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Trouble in paradox

The RDR strives to reach distribution nirvana but gets lost on the way

In my younger days, I worked in a factory where I was elected as shop steward. The scrabbling, positioning and apathetic behaviour within that factory were not too different from the postretail distribution world inhabited by IFAs.

Serial scheming and duplicitous management actions were all part of a normal week. Many of the workers were too caught up in their own existences to pay these actions much attention. Conversely, there were others who took umbrage at these activities and applied themselves to adjusting the status quo.

One significant management approach was the good old divide and rule tactic. This was often used during pay negotiations when one section of workers would be awarded a greater percentage increase than another section. Human nature being what it is, those awarded higher pay rises tended to vote in favour while those comparatively disadvantaged would growl and possibly vote to strike.

This, to some extent, is how the reaction to the RDR is being played out. Fee-based advisers, chartered financial planners and their professional bodies are invariably in favour of the proposals as they can see added value, profits and status for themselves. They also contend that such measures point towards growing professionalism.

By contrast, the typical small IFA howls with indignation at the thought of higher capital adequacy requirements, loss of the independent moniker and additional competition from the banks and soon to be formed direct salesforces.

What is lacking from most responses, and is also noticeably absent within the RDR proposals, despite the torrent of words, is what the proposed changes entail for consumers.

Is primary advice likely to galvanise consumers into saving and protecting? The answer must be a cautious yes, because the banks will surely not allow such a golden opportunity to pass them by. Will these consumers be better off as a result? In some instances, yes, because without some form of prompting they would not have bothered. In other instances, no, because many of them would have seen an IFA but for the bank sneaking in first.

One subject not touched on within the RDR discussion paper is the issue of trade-off. Is it considered better for stacks of simple products to be sold than to aim for higher quality but fewer purchases? Another question, purposely not framed because otherwise it would bring the whole premise of the RDR into disrepute (that is, greater disrepute), is can the established adviser framework be adjusted, thereby enabling greater sales of quality products by whole-of-market advisers?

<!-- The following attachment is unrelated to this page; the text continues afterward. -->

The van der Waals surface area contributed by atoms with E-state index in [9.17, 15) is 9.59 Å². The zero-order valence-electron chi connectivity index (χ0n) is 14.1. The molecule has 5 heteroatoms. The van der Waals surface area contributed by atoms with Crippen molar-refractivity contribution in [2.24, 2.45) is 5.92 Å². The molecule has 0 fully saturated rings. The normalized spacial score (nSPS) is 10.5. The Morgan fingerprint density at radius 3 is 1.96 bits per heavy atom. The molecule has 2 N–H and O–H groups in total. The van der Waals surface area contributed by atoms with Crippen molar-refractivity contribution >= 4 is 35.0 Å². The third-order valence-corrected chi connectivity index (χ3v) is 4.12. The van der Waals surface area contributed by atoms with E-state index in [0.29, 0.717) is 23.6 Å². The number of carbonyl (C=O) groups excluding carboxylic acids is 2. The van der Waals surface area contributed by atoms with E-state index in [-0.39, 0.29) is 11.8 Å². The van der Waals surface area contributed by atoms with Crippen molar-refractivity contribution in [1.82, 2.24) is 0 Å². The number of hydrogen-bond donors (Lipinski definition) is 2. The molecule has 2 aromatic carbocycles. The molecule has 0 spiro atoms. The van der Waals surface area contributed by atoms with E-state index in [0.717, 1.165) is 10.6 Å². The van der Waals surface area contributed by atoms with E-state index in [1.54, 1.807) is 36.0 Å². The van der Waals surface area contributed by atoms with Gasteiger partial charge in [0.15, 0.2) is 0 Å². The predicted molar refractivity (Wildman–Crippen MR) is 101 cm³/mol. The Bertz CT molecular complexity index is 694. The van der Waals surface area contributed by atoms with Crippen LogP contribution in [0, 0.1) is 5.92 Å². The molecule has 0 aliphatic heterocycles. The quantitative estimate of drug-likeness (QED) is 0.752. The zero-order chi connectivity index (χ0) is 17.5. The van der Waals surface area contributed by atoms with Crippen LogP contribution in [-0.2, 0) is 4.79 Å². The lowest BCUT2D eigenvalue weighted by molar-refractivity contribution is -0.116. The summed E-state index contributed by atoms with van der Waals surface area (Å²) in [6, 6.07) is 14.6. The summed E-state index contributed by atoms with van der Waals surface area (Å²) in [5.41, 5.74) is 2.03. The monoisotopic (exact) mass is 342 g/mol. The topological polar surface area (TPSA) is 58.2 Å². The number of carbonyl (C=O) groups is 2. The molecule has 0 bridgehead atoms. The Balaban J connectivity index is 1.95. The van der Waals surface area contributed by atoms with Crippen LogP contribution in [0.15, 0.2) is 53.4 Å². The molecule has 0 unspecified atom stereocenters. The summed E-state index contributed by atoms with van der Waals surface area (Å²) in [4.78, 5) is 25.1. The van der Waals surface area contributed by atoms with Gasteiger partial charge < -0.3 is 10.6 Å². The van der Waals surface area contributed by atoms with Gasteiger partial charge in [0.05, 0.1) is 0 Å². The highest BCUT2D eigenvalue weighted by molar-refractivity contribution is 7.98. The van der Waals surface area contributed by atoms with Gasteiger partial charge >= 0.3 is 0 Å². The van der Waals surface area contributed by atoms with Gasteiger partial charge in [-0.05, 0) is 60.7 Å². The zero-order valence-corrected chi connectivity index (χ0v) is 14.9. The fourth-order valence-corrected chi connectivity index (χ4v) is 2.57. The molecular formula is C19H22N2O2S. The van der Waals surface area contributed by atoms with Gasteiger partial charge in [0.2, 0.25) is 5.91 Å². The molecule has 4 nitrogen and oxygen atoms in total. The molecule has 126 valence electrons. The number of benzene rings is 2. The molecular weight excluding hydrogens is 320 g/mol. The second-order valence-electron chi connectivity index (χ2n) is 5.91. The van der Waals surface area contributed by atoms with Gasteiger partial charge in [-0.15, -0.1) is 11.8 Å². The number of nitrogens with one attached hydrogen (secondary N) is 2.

I believe the answers are no and yes. Sacrificing quality and choice in order to increase quantity is not a move forward but rather a retrograde step. Paradoxically, the RDR gushes about the need to raise standards yet it also proposes lower suitability requirements and the design of “simple” products, which translates into reduced analysis and choice.

Easing the way for firms to make greater inroads into reducing the various financial gaps seems so obvious. However, for reasons not articulated, this has not been considered within the discussion paper.

Despite Simon Hudson’s recent claim that Tenet members will not be targeting the £25,000-£50,000 earnings band, I firmly believe that the client bases of most IFA practices fall predominantly within this sector.

Some IFAs will be tempted by tied propositions from various providers which will position them as primary advisers. It is likely that this will increase their potential commission revenue because, unlike the present situation, primary advice products will allow levels of commission on pensions previously enjoyed before RU64 was implemented. We may also see the revival of the monthly savings plan.

Those advisers who put their clients before their own financial interests will not be persuaded but, I ask again, how will the introduction of primary advice products enhance the reputation of the industry and impart benefits that are not already available within the existing adviser framework?

Greater choice means greater scope for confusion because while some consumers just might be attracted by undemanding products, they will also suffer the confusion of having additional advice layers to navigate.

Described as radical by some and not radical enough by others, I fear that such logic as exists within the RDR relates to a striving for distribution nirvana and exhibits an utter failure to understand the nature of consumer behaviour and consumer logic.

Alan Lakey is a director with Highclere Financial Services


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